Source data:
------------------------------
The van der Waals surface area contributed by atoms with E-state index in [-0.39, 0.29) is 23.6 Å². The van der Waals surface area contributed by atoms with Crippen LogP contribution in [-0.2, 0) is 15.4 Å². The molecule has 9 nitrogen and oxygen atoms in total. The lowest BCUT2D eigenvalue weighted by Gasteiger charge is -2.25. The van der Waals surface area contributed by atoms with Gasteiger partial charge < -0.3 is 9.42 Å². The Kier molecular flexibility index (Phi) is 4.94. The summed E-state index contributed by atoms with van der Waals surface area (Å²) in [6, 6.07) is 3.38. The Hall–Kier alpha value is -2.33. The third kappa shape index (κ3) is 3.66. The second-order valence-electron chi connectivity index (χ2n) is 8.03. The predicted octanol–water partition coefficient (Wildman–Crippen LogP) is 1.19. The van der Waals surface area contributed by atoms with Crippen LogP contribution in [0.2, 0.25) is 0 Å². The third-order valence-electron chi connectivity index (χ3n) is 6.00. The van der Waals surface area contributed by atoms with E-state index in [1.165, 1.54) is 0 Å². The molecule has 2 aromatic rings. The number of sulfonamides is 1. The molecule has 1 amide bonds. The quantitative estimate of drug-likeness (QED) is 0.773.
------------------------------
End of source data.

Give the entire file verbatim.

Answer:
The van der Waals surface area contributed by atoms with E-state index in [-0.39, 0.29) is 23.6 Å². The van der Waals surface area contributed by atoms with Crippen LogP contribution in [-0.2, 0) is 15.4 Å². The molecule has 9 nitrogen and oxygen atoms in total. The lowest BCUT2D eigenvalue weighted by Gasteiger charge is -2.25. The van der Waals surface area contributed by atoms with Gasteiger partial charge < -0.3 is 9.42 Å². The Kier molecular flexibility index (Phi) is 4.94. The summed E-state index contributed by atoms with van der Waals surface area (Å²) in [6, 6.07) is 3.38. The Hall–Kier alpha value is -2.33. The third kappa shape index (κ3) is 3.66. The second-order valence-electron chi connectivity index (χ2n) is 8.03. The predicted octanol–water partition coefficient (Wildman–Crippen LogP) is 1.19. The van der Waals surface area contributed by atoms with Crippen LogP contribution in [0.2, 0.25) is 0 Å². The third-order valence-electron chi connectivity index (χ3n) is 6.00. The van der Waals surface area contributed by atoms with E-state index in [1.165, 1.54) is 0 Å². The molecule has 2 aromatic rings. The number of sulfonamides is 1. The molecule has 1 amide bonds. The quantitative estimate of drug-likeness (QED) is 0.773.